Reznet News

Reporting from Native America

May 29, 2016
Latest post: March 20 5:07 pm

Navajo Cops highlights domestic disputes in Navajo Country

By Stacy Thacker, University of Montana

In Navajo Cops this week viewers are exposed to a major problem happening in Navajo and Indian Country that shouldn't be happening at all- domestic disputes. These disputes aren't just happening to spouses but to other family members. In many Native cultures family is the key to wealth, health and success. It is a sacred privilege that shouldn't be taken for granted.

This week's episode was special for me. I was afforded a small break from school to come home and be with my family in Navajo, N.M., and I have to admit there’s nothing like watching Navajo Cops at home, on the great Navajo Nation, knowing you are just miles from the scenes filmed and even better, that you're with your family.  

While my family and I gathered together we watched as Navajo officers headed to Klagetoh, Ariz., to break up a fight that occurred between two brothers. The officers get one brother into a police unit but the other brother becomes unruly and as he tries to fight officers they have no choice but to use a taser to force him into the vehicle. This is a sad sight as the officers reflect on how this isn't part of the Navajo culture.

In Kayenta, Ariz., the home of Monument Valley or as the narrator puts it, an area "immortalized in John Wayne westerns," an officer gets a call about a suspect who was tied up after threatening to get a gun and shoot people in the area. The incident occurred after a fight broke out between a few guys who obtained injuries. While the heat of the moment lead the suspect to get his gun it took people around him to tie him up and the police to bring him in to stop the violence.  

The show takes a break from Kayenta and heads to Tuba City, Ariz., where a sister has called the cops on her brother who is accused of being abusive to her children and she wants him out of the house. The young man is drunk and disorderly when officers arrive causing them to arrest him. The man was given a choice to leave in peace but his mouth proved to be trouble and landed him at the Tuba City station where his violent conduct caused him to be taken down by three officers and left in a cell to sleep it off. His attitude under intoxication and possibly drugs has proven to severly change his character and personality.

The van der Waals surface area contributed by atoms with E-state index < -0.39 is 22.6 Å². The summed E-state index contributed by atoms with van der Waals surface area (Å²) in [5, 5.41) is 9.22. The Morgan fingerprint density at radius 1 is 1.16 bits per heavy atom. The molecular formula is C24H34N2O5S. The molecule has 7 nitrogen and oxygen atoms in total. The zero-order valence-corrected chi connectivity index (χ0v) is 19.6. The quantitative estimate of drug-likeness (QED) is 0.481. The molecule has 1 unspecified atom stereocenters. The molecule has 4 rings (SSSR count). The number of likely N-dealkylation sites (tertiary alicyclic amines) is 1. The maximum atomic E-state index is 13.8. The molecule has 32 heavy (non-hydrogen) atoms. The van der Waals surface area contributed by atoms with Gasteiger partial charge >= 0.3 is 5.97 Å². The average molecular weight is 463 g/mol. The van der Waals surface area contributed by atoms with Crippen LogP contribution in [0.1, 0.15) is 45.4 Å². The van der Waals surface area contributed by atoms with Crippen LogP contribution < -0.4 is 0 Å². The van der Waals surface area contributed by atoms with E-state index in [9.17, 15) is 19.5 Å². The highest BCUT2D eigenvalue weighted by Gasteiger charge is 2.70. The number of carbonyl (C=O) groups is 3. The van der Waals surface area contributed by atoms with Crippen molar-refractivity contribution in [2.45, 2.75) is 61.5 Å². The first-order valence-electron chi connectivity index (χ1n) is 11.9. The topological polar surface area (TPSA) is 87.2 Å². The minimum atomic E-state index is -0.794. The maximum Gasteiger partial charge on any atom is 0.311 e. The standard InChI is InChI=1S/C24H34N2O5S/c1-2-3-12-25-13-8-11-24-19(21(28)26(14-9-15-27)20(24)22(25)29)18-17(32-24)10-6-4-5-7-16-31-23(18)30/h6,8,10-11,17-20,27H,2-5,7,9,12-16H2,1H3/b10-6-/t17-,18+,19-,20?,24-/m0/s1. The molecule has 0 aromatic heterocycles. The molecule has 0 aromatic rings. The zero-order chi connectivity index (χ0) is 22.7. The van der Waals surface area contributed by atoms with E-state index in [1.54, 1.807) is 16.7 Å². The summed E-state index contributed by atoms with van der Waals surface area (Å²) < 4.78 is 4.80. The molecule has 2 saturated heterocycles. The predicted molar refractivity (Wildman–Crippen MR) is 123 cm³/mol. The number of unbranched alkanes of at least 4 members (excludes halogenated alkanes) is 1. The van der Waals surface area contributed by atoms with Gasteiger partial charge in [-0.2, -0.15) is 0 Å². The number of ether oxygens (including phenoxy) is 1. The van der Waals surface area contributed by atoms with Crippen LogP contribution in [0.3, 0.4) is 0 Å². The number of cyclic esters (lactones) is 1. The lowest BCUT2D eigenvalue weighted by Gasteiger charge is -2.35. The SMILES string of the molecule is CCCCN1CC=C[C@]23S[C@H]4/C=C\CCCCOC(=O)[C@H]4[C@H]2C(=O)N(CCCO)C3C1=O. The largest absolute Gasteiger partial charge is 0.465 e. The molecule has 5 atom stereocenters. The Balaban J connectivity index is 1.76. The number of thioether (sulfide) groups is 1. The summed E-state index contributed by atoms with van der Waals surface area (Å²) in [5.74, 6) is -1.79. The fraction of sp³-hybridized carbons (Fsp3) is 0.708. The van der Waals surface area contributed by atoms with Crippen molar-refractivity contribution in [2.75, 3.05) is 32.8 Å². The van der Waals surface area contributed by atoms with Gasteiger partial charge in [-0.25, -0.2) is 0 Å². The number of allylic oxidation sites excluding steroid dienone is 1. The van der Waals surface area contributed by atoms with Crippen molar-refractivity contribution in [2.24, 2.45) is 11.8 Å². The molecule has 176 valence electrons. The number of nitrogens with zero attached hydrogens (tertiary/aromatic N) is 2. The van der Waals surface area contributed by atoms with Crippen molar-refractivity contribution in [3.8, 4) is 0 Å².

Soon we are back in Kayenta, Ariz., where a mother has asked for assistants from Officer Nelson to get her children back from her brother-in-law. The woman's husband was recently killed by his brother after being stabbed in the chest, the brother has recently gotten out of prison and the mother fears for the safety of her children. When Officer Nelson arrives at the house of the brother-in-law's, he is confronted by a disobedient man who refuses to give up the children and blocks their path to the door. After the man realizes that the kids want to leave he tells them that once they walk out the door they aren't welcomed back. In Navajo culture uncles play a big role in the life of a young male, they are supposed to be role models and teachers, but that wasn't the case here.

Although the show takes us through a winding road of families fighting we are shown the bonds that some families on the reservation have. Officer Toddy takes on a shift with his older brother, Erwin Toddy. While they are put in trying situations with more family quarrels and domestic disputes, they end their shift by providing humor for one another. They take their down time and use the gift of sibling bond to laugh and relieve stress.  

Being able to spend time with my family this week was a blessing that I am thankful to have had. Although domestic disputes sadly have gotten people and cops killed on the reservation it isn't something that occurs in most families. The bond and privileges that families bring are important to tradition and culture. It is the structure that keeps our way of life going even in this modern age.

Stacy Thacker (Navajo) is from Navajo, N.M.